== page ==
Is this a Holley carb?
Anthony, this is a Kingston L4 I think.
I should have some photos of this somewhere
Here are a few photos taken during a rebuild.
Does this carb run better or worse than a Holley?
What does the extra throat valve do?
Mine is working well.
Other says different but ...
Here is Martin Vowell's drawing
I will try to explain the reason of the extra throat valve. I hope others will come by and complete my story.
First you must take in mind that the gasoline in the twenties did not vaporise as it does at this days and was much heavier.
On Dan's drawing you can see that the gas and the air comes together at the spray needle place. To get a good explosion you need to mix the air and gas very well if you do not, some of the gas will not burn.
As the gas was heavy at that time it was hard to mix with the air.
Look at the form of the valve, it looks like a spoon that is mounted upside down in the carburetor. By doing this the air and gas that pass the "SPOON" will turbulence more as in a straight stream and the gas and air will mix better.
The air/gas mix is more constant. You should have a more efficient explosion in the engine and you should get a better gas/ miles performance.
This is how I understood the reason of this valve.
My experience with the "spoons" is you should allow it to open as wide as it could go, there for you should cut the cork, that block the valve, as short as possible. For me the cork is only there to stop the clapper noise the valve makes as it open.
The L4 is very easy to build and very reliable. A friend has one that has had one rebuild in 50 years. May not be the most efficient or give the most power but who drives a T for gas mileage anyway? All I run so I guess I am biased. KGB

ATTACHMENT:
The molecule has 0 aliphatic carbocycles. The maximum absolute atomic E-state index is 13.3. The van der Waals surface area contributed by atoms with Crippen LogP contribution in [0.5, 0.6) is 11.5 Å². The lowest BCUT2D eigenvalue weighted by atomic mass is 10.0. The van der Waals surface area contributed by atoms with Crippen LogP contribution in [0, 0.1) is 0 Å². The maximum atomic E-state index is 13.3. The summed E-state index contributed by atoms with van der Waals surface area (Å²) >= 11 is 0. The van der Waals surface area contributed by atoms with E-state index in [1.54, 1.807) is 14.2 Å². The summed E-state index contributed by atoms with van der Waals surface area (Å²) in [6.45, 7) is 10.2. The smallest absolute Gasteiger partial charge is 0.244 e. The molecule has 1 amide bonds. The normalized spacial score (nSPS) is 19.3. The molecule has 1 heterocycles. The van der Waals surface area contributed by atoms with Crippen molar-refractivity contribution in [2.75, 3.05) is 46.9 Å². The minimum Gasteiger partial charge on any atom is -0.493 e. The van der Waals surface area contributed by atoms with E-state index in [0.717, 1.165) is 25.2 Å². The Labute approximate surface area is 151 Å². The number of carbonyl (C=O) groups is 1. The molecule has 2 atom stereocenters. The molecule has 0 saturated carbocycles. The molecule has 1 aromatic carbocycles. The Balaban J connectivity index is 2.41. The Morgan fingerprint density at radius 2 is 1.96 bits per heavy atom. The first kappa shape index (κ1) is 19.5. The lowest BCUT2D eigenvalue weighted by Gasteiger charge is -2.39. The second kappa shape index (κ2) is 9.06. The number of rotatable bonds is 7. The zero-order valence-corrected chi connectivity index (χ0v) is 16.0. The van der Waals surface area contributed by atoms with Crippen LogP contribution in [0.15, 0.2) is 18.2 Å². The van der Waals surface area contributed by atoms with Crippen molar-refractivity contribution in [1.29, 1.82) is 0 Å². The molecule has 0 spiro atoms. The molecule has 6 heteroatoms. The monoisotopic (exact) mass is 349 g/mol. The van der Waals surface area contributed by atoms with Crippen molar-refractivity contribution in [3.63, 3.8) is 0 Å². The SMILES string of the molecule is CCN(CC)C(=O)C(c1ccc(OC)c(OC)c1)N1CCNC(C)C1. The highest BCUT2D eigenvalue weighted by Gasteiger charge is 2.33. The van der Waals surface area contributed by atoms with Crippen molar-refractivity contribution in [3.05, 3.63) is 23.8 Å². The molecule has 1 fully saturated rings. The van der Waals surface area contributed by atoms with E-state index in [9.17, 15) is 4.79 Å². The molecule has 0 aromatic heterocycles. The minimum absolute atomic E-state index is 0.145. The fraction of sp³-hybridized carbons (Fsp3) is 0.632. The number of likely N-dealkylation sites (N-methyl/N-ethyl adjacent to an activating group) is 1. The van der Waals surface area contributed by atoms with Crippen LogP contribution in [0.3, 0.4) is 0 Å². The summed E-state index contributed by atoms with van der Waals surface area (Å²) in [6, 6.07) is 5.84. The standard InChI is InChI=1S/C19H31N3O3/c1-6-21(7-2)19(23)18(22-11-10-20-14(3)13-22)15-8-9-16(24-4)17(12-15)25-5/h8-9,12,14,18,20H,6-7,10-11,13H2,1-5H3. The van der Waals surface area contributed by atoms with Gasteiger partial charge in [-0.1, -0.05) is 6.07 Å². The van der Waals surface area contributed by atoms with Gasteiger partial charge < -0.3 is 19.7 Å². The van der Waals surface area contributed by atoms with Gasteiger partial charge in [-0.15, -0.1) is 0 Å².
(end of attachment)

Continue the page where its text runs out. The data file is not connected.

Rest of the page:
There was a dyno test in one of the T club magazines recently comparing various stock T carburetors on the same engine. The Kinston L series carburetors like yours were down about 20% in terms of torque and horsepower compared to a Holley NH. About the same as running a Holley NH with one of the plug wires removed.
Unlike the NH type carb the air does not pass right over the puddle of fuel on it's way to the engine. It enters then dips down into the fuel bowl then ether has to travel up the low speed tube or through the flapper passage as needed. In a Kingston L4 the area around the spray needle at the bottom rear of the passage is larger then the needle, at idle the fuel is pulled up through that passage from the puddle (low speed tube in the illustration), the flapper is closed at idle. As the need for speed increases more air/fuel is needed and the flap is pulled open by the suction and pressure of incoming air. The air then passed directly over the puddle of fuel into the engine thru the flapper opening bi-passing the low speed tube. The Kingston carb shown above is an L or L2 and shows the air flow at speed. There are some differences in the flapper bumper and flapper but are essentially the same in operation.
I have found that while true the L4 does not have the quick top speed of other carbs it is a good reliable carb that is easy to use and has a great low idle speed. It is one of my stable of 3 carbs, Stromberg L-1/Zenith intake (on the car now, needed to play and way more top speed)with Marvel straight though (mileage a bit lower then the Stromberg but not a bad carb)and L4 as backups.
Thanks for all the great info.
I picked up a N.O.S. brass L4 a while ago and have used it on my 14. I have the holly G on it now, and have also used an NH. I can not say I have noticed a lot of difference between them except the G gives me the worst gas mileage, about 15mpg. I got lucky with the G as it had virtually no wear when I bought it. I am only interested in driving 35-40, so maybe that is why I haven't noticed a big difference.
I have a Case 12-20 crossmotor tractor and it has a Kingston L-3 carb that has this valve also. It is a kerosene motor. Beside being an updraft, it looks the same inside. This carb design works good on low quality fuel. PK